• Increasing the accessibility and availability of telehealth services for Medicaid recipients;
  • Increased Supported Living Services and equitable access to services across all LTSS with rate increases;
  • Therapeutic, out-of-home placement, and intensive treatment options for children with I/DD and dual diagnosis/secondary diagnosis of serious health, mental health, and behavioral conditions;
  • Phase out and permanently end the use of sub-minimum wage employment in Colorado and provide necessary supports to eliminate the need for sub-minimum wage employment through the advancement of opportunities for meaningful employment at or above the Colorado minimum wage.

Policy Measures Prompted by COVID 19

  • Ensuring that ample and proper personal protective equipment is supplied to those who provide and receive services during any health emergency so that services are provided in the safest possible manner;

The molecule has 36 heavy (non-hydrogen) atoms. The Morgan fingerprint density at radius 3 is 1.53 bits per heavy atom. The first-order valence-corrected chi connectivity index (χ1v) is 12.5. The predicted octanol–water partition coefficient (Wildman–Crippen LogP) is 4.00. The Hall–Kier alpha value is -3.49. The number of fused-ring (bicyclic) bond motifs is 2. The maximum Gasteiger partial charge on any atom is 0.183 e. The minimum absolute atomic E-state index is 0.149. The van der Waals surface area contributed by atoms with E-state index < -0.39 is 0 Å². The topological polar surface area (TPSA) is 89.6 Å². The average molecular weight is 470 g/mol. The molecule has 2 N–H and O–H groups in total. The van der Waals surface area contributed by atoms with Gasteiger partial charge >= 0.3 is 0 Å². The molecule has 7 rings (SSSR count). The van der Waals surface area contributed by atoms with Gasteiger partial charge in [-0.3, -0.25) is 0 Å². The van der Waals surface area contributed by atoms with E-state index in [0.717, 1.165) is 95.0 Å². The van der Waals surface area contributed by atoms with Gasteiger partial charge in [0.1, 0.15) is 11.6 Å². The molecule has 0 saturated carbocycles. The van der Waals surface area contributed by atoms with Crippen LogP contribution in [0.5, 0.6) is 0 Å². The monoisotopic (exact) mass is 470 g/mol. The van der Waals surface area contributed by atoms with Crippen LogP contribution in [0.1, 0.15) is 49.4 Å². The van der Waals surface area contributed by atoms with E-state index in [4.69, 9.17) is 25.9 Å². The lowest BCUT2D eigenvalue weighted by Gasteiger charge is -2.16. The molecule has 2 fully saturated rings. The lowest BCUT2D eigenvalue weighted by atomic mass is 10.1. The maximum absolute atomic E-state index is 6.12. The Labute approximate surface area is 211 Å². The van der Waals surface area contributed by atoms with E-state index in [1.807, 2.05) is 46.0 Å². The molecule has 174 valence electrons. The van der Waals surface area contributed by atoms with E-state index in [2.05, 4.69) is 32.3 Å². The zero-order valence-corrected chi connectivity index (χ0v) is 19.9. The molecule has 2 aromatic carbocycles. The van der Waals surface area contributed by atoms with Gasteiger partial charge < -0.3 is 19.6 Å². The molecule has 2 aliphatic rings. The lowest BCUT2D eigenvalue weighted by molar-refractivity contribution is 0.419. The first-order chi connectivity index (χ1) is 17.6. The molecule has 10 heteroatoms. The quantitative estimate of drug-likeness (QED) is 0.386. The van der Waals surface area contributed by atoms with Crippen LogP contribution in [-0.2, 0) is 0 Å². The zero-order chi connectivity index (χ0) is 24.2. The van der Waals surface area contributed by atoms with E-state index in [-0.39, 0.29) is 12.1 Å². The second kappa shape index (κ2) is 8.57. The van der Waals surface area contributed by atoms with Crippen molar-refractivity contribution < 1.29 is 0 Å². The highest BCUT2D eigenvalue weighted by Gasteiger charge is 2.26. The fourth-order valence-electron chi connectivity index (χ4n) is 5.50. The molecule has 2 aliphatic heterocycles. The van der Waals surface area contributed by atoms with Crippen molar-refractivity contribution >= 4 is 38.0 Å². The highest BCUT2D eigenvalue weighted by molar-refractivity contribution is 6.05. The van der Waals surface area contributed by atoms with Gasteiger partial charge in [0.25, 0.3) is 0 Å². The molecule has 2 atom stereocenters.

• Retaining flexibilities and codifying changes in rules and processes that, based on community feedback, have proved essential to maintaining public health as a result of COVID-19;
  • Maintaining funding for respite and other services needed to sustain family stability, including retainer payments for these programs that provide such services;
  • Expanding the CrossSystem Behavioral Health CrisesPilots to address the increased behavioral health need as a result of COVID-19 and any future public health crisis;
  • Hazard pay or bonuses for all direct care staff and other related personnel who work directly with individuals with IDD, their families, and caregivers in their homes or in other residential and/or day programs.